Nuclear receptor coregulators: Promising therapeutic targets for the treatment of prostate cancer

Hannelore V. Heemers, Donald J. Tindall

Research output: Chapter in Book/Report/Conference proceedingChapter

5 Scopus citations


The concept that androgens exert control over the prostate and prostate disease dates back to the eighteenth century, when the first observations of seasonal variations in the size of the prostate gland were observed in animals. Since then, a direct link between testis-derived androgens and prostate growth was established, leading to the seminal study of Charles Huggins who demonstrated that surgical or medical castration is able to inhibit the growth of metastatic and advanced prostate cancer (CaP). Today, more than six decades after Huggins' original groundbreaking report, so-called androgen deprivation therapies are still the preferred treatment option for CaP patients who do not benefit from surgery or radiation therapy. While such treatment regimes initially result in a clinical favorable response and an overall decrease in tumor burden in a majority of patients, disease regression is not complete, and androgen deprivation is therefore not curative. Recent findings of physiologically relevant tissue levels of androgens in castration-recurrent prostate cancer (CRPC) have led to a paradigm shift that CaP, which recurs following androgen deprivation therapy, is not androgen-independent and has rekindled research into alternative means of blocking androgen action as a therapeutic option during prostate cancer progression. Here, we explore the possibility of targeting coregulator proteins, which are critical determinants for androgenic responses, as an indirect means of blocking androgen action in CaP cells.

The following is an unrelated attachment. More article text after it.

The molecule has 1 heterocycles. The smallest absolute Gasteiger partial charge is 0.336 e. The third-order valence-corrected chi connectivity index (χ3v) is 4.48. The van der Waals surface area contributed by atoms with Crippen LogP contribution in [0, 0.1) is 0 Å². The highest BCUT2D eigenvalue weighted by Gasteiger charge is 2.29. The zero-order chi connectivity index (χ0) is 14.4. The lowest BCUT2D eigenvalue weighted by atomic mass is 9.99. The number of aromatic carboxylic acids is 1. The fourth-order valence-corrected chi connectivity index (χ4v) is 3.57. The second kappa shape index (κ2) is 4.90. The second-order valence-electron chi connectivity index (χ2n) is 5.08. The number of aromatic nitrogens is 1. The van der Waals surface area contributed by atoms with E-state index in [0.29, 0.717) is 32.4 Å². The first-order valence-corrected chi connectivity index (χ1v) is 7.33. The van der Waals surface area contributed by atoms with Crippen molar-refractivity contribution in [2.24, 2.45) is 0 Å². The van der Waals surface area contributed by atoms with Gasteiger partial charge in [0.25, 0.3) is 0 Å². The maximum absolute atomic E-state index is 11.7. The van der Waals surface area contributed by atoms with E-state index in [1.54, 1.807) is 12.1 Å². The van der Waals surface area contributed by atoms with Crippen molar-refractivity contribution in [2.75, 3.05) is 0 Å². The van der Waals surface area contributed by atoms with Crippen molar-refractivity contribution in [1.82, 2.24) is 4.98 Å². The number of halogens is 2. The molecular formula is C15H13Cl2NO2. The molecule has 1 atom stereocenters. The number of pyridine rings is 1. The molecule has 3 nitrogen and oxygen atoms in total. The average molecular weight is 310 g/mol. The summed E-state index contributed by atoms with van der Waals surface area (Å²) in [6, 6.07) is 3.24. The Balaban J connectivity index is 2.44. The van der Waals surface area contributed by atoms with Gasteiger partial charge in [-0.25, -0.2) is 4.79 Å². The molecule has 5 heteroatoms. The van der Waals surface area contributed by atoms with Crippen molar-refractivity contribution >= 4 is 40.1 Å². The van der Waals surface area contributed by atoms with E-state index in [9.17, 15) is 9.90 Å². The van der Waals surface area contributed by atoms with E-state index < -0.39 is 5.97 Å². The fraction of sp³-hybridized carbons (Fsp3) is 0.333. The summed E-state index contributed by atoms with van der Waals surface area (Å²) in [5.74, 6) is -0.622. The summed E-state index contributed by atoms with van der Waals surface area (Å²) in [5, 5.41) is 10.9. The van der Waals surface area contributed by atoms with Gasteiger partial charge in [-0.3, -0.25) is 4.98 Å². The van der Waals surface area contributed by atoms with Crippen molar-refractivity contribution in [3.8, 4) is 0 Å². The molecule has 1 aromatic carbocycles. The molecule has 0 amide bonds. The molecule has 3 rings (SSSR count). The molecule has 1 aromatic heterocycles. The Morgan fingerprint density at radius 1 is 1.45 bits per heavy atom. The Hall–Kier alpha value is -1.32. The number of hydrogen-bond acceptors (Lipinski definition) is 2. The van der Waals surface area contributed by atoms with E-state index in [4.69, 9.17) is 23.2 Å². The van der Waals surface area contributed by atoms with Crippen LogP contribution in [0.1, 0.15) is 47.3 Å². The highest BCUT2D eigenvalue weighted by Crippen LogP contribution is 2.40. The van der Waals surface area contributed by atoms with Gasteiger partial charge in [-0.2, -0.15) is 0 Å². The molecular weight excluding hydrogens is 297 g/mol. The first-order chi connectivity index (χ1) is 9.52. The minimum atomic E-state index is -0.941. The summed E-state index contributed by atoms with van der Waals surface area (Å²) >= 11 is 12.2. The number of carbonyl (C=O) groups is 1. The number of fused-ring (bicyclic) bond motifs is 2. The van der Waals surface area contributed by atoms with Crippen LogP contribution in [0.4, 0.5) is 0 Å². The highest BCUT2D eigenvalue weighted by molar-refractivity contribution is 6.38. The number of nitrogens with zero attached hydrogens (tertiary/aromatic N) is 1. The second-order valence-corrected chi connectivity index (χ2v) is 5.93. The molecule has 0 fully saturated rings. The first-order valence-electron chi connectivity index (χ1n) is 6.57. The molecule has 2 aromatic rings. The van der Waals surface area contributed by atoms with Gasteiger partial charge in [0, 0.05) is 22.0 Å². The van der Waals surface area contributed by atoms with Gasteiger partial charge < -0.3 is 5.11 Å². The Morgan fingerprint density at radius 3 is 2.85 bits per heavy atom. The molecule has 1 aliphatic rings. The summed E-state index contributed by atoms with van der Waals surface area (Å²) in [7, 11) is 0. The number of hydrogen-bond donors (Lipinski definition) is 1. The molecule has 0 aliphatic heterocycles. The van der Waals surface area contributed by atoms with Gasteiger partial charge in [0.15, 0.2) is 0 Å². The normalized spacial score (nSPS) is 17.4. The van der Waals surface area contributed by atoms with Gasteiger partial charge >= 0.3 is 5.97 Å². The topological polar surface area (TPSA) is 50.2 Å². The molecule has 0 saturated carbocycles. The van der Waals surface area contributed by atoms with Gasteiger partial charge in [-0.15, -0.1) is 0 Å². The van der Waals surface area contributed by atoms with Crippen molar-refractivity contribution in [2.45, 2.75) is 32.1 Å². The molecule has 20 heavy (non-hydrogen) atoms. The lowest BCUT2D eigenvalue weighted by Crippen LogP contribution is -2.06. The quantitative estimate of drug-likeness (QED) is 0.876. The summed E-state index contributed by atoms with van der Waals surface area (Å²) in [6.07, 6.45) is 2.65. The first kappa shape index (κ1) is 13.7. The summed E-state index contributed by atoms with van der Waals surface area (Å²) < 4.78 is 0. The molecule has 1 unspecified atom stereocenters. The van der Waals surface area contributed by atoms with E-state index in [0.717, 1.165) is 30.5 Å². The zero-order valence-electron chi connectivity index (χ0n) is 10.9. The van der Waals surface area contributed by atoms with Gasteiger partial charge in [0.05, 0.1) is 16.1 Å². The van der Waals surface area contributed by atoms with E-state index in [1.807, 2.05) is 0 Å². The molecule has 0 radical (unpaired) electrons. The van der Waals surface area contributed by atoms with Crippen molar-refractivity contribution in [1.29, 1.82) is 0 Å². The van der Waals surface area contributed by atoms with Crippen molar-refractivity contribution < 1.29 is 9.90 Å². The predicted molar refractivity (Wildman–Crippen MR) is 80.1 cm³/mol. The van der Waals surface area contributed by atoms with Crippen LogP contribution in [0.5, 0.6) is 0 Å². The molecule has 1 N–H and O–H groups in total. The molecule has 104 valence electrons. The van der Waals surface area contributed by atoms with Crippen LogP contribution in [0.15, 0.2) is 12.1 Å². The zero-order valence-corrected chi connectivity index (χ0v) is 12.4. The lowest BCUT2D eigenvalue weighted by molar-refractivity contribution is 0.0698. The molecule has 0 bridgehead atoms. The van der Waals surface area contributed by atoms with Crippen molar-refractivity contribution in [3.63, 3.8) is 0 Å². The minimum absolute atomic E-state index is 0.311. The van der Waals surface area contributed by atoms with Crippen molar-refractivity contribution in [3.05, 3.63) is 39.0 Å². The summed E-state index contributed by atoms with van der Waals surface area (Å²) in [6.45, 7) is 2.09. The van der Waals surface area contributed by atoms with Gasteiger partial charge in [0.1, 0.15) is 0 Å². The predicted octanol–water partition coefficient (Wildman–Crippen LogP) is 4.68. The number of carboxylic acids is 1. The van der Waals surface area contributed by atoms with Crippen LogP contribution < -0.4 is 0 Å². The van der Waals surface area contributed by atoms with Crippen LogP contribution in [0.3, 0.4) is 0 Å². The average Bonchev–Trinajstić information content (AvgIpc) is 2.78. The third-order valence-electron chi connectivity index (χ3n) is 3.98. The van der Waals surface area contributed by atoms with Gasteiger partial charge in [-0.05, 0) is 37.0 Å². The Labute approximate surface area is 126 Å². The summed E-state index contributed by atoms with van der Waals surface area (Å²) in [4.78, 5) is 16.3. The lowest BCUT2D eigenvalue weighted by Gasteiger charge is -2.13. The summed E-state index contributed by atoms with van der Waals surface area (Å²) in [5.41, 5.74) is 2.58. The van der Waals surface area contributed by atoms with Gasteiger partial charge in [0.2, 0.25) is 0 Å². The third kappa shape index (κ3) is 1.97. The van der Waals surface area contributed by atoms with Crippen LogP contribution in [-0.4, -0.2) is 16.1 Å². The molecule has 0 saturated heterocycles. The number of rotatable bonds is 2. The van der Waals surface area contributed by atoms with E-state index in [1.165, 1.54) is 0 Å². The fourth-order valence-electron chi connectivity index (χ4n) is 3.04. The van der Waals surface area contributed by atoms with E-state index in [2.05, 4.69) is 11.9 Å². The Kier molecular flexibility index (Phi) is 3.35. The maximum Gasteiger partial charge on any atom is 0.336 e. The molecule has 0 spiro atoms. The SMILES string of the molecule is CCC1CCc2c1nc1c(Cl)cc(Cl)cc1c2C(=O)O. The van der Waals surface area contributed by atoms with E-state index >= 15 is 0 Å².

Original languageEnglish (US)
Title of host publicationDrug Management of Prostate Cancer
PublisherSpringer New York
Number of pages11
ISBN (Print)9781603278317
StatePublished - 2010


  • Androgen
  • Androgen receptor
  • Cell proliferation
  • Coactivator
  • Corepressor

ASJC Scopus subject areas

  • General Medicine


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